Relations between Deborah Asante and her 17-year-old daughter Maame are strained, to say the least.
Asante left Maame behind with family in Guyana when she moved to the United States, and she was not able to send for her daughter for nine long years.
“I came here so they could have a better life. I worked, worked, worked,” Asante said. “So me and her are not that close.”
After bringing Maame here at age 12, Asante tried to bond with her — taking her shopping and so on — but nothing seemed to work.
You can help
The Schenectady High School mentoring program needs volunteers, especially men. To find out more, email the program coordinator at email@example.com.
“She will be in her room, alone, listening to music. By herself. Don’t say a word. If you ask her, ‘How was school?’ she wouldn’t let you finish the conversation. She would jump up, ‘Hey!’ and get upset.”
Asante was shaken.
“It was so bad, I thought something was wrong with her,” she confessed.
At school, guidance counselors thought Maame might just need something she wasn’t able to get on her own. They asked her to consider meeting with a mentor.
Adolescence can be a bitterly lonely time for teenagers who don’t make friends easily and do not turn to their parents for support. Studies suggest that those teenagers give up on school even if they aren’t troublemakers and have the ability to graduate.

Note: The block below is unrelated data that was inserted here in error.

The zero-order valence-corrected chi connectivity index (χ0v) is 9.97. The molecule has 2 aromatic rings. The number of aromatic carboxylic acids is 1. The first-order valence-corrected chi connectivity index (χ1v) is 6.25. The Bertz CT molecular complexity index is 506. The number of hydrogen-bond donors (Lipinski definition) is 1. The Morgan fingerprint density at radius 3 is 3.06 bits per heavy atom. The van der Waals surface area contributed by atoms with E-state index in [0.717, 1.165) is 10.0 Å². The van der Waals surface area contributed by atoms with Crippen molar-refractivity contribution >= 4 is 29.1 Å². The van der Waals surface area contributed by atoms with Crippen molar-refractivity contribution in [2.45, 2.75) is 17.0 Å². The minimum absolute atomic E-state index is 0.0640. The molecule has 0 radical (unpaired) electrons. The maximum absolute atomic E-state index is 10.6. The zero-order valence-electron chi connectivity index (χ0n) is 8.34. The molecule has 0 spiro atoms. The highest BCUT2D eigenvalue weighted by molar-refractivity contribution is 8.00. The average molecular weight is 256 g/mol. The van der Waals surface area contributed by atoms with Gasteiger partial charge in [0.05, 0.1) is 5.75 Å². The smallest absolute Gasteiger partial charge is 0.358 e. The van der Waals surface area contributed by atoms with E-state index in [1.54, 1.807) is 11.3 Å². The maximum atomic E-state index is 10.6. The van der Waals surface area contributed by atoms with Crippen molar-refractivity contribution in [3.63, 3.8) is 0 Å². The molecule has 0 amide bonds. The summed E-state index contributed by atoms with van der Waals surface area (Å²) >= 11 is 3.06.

Someone to talk to
At Schenectady High School, teachers are trying a new mentoring program to keep those students in school and back on track for graduation.
Maame was one of the first to be paired with a mentor this summer.
“At first, I didn’t want to do it,” Maame said. “Nobody wants to go to school all day and stay after. But when I met her, I started loving her.”
Her mentor, Ruth Tietz, director of marketing and development at Baptist Health in Glenville, teared up at Maame’s description.
But Maame insisted. “When I need somebody positive, I just talk to her,” she said. “I love her.”
It’s been just a few months, but Asante has already seen a change in Maame.
“Whatever she can’t tell me, she talk to her,” Asante said. “It’s working so great. Now she’s opening little by little to me, ‘This happened in school.’ ”
Tietz hears all about Maame’s school day, but she doesn’t so much commiserate as advise.
The latest problem: getting in trouble for arguing during class. The other student didn’t get caught because the teacher only heard Maame’s voice.
Maame said it was terribly unfair. Tietz didn’t take Maame’s side.
“I said that at work, there would always be someone bugging you. You have to be the bigger person,” Tietz said.
Maame grinned at that. She liked the idea of proving that she can be the bigger person.
Her mother is so impressed that she says Tietz is a blessing.
“They’re helping her be more of who she is,” Asante said. “I’m getting my daughter back.”
With such promising early results, Schenectady officials want to pair many more students. But the program has been constrained by a lack of volunteers willing to serve as mentors. So far, just 32 of Schenectady’s 3,000 high school students have mentors. Program coordinator Jerrine Corallo wants to get mentors for at least 160 students this year.
Mentors are matched by gender, but thus far only seven men have volunteered. That means only seven boys have gotten mentors. Dozens more need help, Corallo said.
“We have a dire need for men,” she said. “For some of these kids, they really just need an adult who can listen.”
Interacting with the mentor can build much-needed social skills or help a student develop the confidence to take a risk and try making friends.
“It’s definitely not something that happens overnight,” Corallo said.
But she’s seeing results.